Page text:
Wow, was this ever good! So flavorful and hearty, perfect for fall and winter dinner. Only change was we added more garlic, otherwise found recipe perfect as written. I do think using a heavy braiser or French oven pot (e.g. Le Creuset) is essential.

Wow! We really enjoyed this dish. Used it the second day over rice. Will make it many times.

Totally tasty. I followed the recipe with 2 exceptions. I used dried beans which had been soaked overnight, and because of this had to increase the time in the oven (stage 2) somewhat. And I used quinoa flakes in lieu of bread crumbs to make this a gluten free dish.

Poorly written recipe, but result is tasty, if rich. Doesn't direct you to remove onions and liquid from pot after cooking the pork, and doesn't indicate whether to keep it or toss it. 2" chunks of slab bacon seems crazy-- not enough surface area for browning, way to big to eat. Seems light on the garlic and thyme, seems heavy on the bacon. And yes, the result is far soupier than the photo, and pretty salty. That said, tastes pretty darn good. Next time Iɽ try adding a variety of meets for complexity like lamb and sausage.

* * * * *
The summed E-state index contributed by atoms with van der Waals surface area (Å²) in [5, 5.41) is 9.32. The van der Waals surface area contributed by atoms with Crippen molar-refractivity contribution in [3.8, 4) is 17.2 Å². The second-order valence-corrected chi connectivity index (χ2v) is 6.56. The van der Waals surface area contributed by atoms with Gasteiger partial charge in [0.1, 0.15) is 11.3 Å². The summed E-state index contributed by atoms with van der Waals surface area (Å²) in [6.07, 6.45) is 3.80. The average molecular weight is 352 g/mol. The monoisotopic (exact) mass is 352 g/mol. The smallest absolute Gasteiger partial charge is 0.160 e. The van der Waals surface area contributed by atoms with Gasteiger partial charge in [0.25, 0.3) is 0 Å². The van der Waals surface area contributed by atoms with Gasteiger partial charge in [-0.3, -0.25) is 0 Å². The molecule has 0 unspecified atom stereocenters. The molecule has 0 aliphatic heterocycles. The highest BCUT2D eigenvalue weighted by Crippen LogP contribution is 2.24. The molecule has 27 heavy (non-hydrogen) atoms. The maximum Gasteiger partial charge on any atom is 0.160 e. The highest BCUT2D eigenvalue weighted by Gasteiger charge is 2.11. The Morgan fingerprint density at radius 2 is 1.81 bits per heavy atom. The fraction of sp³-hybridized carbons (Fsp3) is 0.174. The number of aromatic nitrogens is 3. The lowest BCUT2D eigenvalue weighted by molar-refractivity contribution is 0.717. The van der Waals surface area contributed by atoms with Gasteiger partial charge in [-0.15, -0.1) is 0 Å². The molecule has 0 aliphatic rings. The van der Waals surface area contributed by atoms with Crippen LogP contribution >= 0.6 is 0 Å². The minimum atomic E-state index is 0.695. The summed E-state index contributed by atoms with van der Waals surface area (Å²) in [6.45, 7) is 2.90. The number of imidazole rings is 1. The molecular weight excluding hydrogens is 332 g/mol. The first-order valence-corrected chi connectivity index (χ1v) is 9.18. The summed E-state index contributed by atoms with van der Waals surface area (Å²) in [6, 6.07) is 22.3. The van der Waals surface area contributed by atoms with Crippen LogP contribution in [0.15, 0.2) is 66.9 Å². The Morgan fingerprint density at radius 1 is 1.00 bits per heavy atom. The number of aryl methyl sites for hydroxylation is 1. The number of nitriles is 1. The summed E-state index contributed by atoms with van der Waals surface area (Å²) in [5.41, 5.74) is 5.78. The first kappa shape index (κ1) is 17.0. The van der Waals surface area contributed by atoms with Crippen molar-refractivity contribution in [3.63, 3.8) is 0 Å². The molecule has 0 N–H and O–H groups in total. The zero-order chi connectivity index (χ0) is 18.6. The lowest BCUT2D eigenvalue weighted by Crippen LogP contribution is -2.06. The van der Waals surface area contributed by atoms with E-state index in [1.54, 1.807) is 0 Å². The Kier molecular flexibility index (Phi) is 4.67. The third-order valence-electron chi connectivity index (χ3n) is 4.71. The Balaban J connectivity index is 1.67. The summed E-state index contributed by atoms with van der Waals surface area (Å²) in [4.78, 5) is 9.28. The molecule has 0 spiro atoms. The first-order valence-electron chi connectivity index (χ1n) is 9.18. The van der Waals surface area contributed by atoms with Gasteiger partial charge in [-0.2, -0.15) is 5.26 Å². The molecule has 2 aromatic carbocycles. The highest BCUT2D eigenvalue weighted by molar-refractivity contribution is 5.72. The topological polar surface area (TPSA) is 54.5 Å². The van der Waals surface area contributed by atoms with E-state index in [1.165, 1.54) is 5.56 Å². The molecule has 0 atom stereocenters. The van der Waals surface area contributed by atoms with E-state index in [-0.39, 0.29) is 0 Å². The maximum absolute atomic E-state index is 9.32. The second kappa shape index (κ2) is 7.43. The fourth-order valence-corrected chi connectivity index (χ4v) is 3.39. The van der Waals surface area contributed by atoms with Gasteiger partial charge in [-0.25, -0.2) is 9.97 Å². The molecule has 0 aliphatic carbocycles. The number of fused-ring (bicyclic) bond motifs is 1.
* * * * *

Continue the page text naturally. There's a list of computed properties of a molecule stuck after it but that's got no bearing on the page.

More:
I made this for my hubby, who had never had cassoulet before and kept wondering when the "stew" was going to be ready. Lol. He loved it! Made it with pork shoulder because I couldn't find spareribs, and used slightly less bacon than what is called for (following review advice). I also reduced the liquid a little bit longer before adding the pork back and putting it in the oven, which created the perfect final consistency.

Fantastic! It was thick enough right out of the oven and I followed all of the instructions except. I set aside some of the browned slab bacon to add at the last minute as I didn't want it to lose its crisp. Everything else was the same and flavor was great!